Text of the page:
American Orient Express: getting there's half the fun

Rail excursions attempt to re-create the luxury travel of a bygone era

Destination: Canada

November 23, 2003|By Tom Uhlenbrock | Tom Uhlenbrock,St. Louis Post-Dispatch

The portly man was in my face.

"I can't be in your pictures," he said. "I'm a government operative. It could prove very embarrassing."

Like its legendary European namesake, the American Orient Express that traversed Canada featured fine food and wine in the dining car, cocktails and a piano player in the lounge car and muffled conversation behind the dark mahogany doors of the sleeper cars.

And now, the train also had intrigue.

The graying man must have been among the 88 passengers aboard when we left the Vancouver station, but I had not noticed him until he approached me while I was photographing a young Cree dancer at a stop in Saskatoon.

When I examined the photos later, he was there, seated in the background, hiding his face with a brochure.

I took aside our tour leader, Kitty Roberts, who had dined with the man. She was flummoxed when I told her what he had said to me. "He seems very nice," she said. "He said he was retired, and traveled alone."

There were no murders on the American Orient Express, not even cross words. No Hercule Poirot showed up to solve the riddle of the mystery man.

The American Orient Express is not affiliated with the Orient Express, which inaugurated its Paris-to-Istanbul run in 1883 and still offers the most elegant ride on rails. But the American spin-off fills the same niche, using vintage cars to treat passengers to a luxurious, nostalgic experience.

It's all about the train, not the destination. You can travel from Vancouver to Montreal far cheaper and faster than the 10-day trip aboard the AOE. But getting there is all the fun.

Like a cruise ship

The names of the excursions offered by American Orient Express speak for themselves: Great Transcontinental Rail Journey, American Southwest, Antebellum South, Great Northwest and Rockies, National Parks of the West, Pacific Coast Explorer, Autumn in New England and Quebec, Mexico and Copper Canyon and, the one I was on, Grand Trans-Canada Rail Journey.

Each of the routes includes stops along the way, with side trips on buses to see the sights. The Pacific Explorer, for example, begins at Los Angeles and ends at Seattle, with visits to the Hearst Castle, San Francisco, Napa Valley and the Columbia River Gorge.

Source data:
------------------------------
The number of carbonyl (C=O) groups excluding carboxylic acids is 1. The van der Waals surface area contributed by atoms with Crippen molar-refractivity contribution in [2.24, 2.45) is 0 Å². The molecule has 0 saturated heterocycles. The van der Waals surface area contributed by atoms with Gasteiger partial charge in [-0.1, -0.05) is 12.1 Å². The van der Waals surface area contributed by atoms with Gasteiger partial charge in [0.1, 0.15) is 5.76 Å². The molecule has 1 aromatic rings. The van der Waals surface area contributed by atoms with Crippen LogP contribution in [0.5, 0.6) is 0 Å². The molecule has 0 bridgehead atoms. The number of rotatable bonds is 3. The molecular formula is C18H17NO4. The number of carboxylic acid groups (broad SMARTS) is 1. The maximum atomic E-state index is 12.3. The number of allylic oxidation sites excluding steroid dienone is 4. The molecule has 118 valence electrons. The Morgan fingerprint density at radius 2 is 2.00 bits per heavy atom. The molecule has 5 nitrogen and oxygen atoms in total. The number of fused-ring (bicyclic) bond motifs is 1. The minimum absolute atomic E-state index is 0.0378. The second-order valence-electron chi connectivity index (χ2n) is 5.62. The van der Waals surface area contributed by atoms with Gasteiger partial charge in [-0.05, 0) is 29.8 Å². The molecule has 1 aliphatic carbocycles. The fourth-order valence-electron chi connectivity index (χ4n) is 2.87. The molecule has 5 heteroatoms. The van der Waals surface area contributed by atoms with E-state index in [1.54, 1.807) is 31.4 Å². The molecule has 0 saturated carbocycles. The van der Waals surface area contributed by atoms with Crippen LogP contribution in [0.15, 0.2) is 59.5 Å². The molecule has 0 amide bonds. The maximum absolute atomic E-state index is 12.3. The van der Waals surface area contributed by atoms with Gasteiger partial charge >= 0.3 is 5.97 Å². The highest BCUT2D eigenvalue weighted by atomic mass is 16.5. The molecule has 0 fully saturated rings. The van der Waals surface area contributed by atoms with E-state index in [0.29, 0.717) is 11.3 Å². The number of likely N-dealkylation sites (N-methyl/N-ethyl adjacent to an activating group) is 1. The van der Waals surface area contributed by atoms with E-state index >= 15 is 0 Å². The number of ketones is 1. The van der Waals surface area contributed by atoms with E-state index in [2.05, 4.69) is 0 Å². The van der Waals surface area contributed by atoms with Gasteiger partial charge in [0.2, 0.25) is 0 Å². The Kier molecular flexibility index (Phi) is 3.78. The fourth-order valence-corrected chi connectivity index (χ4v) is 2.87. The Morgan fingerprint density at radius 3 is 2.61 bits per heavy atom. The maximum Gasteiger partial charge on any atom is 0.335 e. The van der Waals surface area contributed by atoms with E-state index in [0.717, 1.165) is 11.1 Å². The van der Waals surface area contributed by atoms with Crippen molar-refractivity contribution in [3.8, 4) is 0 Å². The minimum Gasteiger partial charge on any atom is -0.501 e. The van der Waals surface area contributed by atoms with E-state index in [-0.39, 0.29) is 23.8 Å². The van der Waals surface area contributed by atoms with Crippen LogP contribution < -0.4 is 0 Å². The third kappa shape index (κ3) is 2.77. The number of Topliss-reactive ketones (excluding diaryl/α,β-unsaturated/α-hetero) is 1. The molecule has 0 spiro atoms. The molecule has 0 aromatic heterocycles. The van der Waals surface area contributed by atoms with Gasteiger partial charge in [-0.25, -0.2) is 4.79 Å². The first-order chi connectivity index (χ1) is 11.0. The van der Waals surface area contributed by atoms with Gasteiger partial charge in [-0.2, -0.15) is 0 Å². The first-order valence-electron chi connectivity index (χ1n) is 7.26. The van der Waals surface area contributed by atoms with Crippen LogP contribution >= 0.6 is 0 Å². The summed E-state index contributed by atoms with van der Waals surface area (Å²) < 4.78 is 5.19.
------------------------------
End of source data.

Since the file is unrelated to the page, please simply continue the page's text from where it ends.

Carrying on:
Some days on our trip across Canada, we ate, read, napped and ate again while our train rumbled through the scenery. Other days, the train idled on a siding while we took bus tours to Jasper and Banff national parks, stopping for wildlife and waterfalls and for a sumptuous buffet at Chateau Lake Louise. Each night, we returned to the train.

The concept of a luxury "cruise" train with stops at interesting places, much like a cruise ship with day trips to exotic islands, began when Henry Hillman, a member of a wealthy Pittsburgh steel family, bought the American Orient Express in 1997.

Hillman wanted to return to the bygone era when Pullman porters turned down your bed, bartenders in the lounge car knew just how you liked your martini and dinner was served on tables set with china, silver, crystal and linen.

He bought America's premier private train, with 11 cars from the Streamliner era of the 1940s and 1950s, each refurbished at a cost of more than $1 million.

Compact comfort

Joyce West, a pathologist from Cleveland, has traveled on the real Orient Express and was making her third trip on its American counterpart. She glanced around the dining car, with its ceiling border of painted murals, and said there were some similarities.

"But the cars on the Orient Express are from the 1920s and '30s, and where those decorations are painted, they would be inlaid in mother of pearl on the other train," she said. "And people don't wear their tennis shoes to dinner on the Orient Express."

Before we boarded the train in Vancouver, a beautiful city that is Canada's answer to San Francisco, Roberts, our tour leader, had a word of warning: "Usually, everybody takes one look at their cabin and says, 'Oh my God.' Just think 'compact, but comfortable.' "

I was in Cabin C on Vienna, a dark-paneled Pullman-Standard sleeper car built in 1956. A sofa pulled down into a single bed, and there was a second bunk bed tucked away above. Across from the bed, within reaching distance, was a wash basin in a mirrored alcove. A toilet was inside a small water closet. Two drawers were under the bed, and reading lights above. Compact, but comfortable.

Justine, the day porter, turned down the bed each evening and left a chocolate candy on the pillow. If asked, she would wake you in the morning with a knock, bring juice or coffee, and reserve a time for a visit to the stainless-steel shower and dressing room at the end of the car.

For more money, you can upgrade from the Pullman sleeper ($3,990) to a larger suite ($6,390) with two lower beds and your own shower. The cost does not include transportation to and from the train, so the total price per couple, with the upgrade, approaches $14,000.

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